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Animal Studies

Animal welfare

Wildlife Population Management Collection

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Full-Text Articles in Nature and Society Relations

A Framework To Evaluate Wildlife Feeding In Research, Wildlife Management, Tourism And Recreation, Sara Dubois, David Fraser Oct 2013

A Framework To Evaluate Wildlife Feeding In Research, Wildlife Management, Tourism And Recreation, Sara Dubois, David Fraser

Wildlife Population Management Collection

Feeding of wildlife occurs in the context of research, wildlife management, tourism and in opportunistic ways. A review of examples shows that although feeding is often motivated by good intentions, it can lead to problems of public safety and conservation and be detrimental to the welfare of the animals. Examples from British Columbia illustrate the problems (nuisance animal activity, public safety risk) and consequences (culling, translocation) that often arise from uncontrolled feeding. Three features of wildlife feeding can be distinguished: the feasibility of control, the effects on conservation and the effects on animal welfare. An evaluative framework incorporating these three ...


What Is A Humane Wildlife Control Service?, John Griffin, Lori Thiele, Pamela Lough, Janet Snyder, Maggie Brasted, John Hadidian Jan 2008

What Is A Humane Wildlife Control Service?, John Griffin, Lori Thiele, Pamela Lough, Janet Snyder, Maggie Brasted, John Hadidian

Wildlife Population Management Collection

In May 2007, The Humane Society of the United States launched a for-fee business called Humane Wildlife Servicessm to engage in wildlife control jobs in the Washington, D.C. metro area. We had several purposes in launching this service. First, we felt it necessary to offer a service to customers in our home base area that allowed them to choose a wildlife removal company that did not trap and relocate, or trap and kill, animals. Second, we wished to directly experience and test the operational and conceptual challenges associated with this sort of service. Third, we wished to develop a ...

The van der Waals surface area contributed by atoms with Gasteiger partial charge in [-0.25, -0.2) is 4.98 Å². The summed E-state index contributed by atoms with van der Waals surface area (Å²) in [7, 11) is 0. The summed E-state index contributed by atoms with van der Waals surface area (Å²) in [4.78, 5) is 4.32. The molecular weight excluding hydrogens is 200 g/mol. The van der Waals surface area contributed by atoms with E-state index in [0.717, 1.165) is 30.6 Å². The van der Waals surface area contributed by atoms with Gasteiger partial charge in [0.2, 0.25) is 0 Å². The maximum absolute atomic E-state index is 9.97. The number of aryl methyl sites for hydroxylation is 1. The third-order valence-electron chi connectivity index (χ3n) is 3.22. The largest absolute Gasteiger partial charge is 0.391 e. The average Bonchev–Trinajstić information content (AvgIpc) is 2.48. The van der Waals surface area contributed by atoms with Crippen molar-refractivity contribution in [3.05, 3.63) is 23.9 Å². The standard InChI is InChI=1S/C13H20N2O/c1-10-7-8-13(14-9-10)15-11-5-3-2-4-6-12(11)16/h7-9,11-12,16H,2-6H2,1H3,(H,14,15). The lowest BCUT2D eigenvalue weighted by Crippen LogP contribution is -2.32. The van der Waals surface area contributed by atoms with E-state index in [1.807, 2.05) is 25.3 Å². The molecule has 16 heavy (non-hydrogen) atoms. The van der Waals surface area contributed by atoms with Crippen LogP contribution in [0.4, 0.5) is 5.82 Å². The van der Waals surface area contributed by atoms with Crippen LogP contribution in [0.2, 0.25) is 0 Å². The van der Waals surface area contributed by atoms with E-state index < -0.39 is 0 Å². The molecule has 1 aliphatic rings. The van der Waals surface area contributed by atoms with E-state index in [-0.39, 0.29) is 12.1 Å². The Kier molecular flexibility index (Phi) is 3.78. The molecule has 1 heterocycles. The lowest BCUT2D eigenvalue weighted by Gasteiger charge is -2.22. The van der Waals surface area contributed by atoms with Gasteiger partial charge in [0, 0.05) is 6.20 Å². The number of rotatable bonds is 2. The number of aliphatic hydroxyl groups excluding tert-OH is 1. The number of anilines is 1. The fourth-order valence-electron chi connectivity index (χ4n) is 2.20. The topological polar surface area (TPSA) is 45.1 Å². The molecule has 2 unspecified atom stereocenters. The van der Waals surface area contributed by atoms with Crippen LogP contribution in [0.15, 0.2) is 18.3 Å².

“Nuisance” Wildlife Control Trapping: Another Perspective, Brad Gates, John Hadidian, Laura Simon Jan 2006

“Nuisance” Wildlife Control Trapping: Another Perspective, Brad Gates, John Hadidian, Laura Simon

Wildlife Population Management Collection

Urban wildlife control is a rapidly growing profession in which many practitioners apparently still come from a recreational or commercial trapping background. Perhaps for that reason, much of the “control” in resolving human-wildlife conflicts in cities and suburbs seems to revolve around the use of lethal traps to eliminate “problem” animals. Although some states allow relocation and most apparently allow for nuisance animals to be released on site, the extent to which these practices occur is little known. Further, the biological impacts of continual trapping cycles on urban wildlife populations remain little known as well. An alternative approach to trapping ...


Resolving Conflicts Between People And Canada Geese: The Need For Comprehensive Management Approaches, John Hadidian Jan 2002

Resolving Conflicts Between People And Canada Geese: The Need For Comprehensive Management Approaches, John Hadidian

Wildlife Population Management Collection

Canada geese have become established and are now numerous enough in many urban and suburban areas that conflicts with humans have become frequent. Although potential threats to human health are often cited as a justification to manage goose populations, currently available science suggests that this is not a serious issue. This leaves the primary concern as one of aesthetics– people do not like having to deal with what can sometimes be copious amounts of goose droppings. Animal welfare interests have questioned the humaneness of different roundup and killing programs, and advocated non-lethal approaches and egg addling. Both approaches currently are ...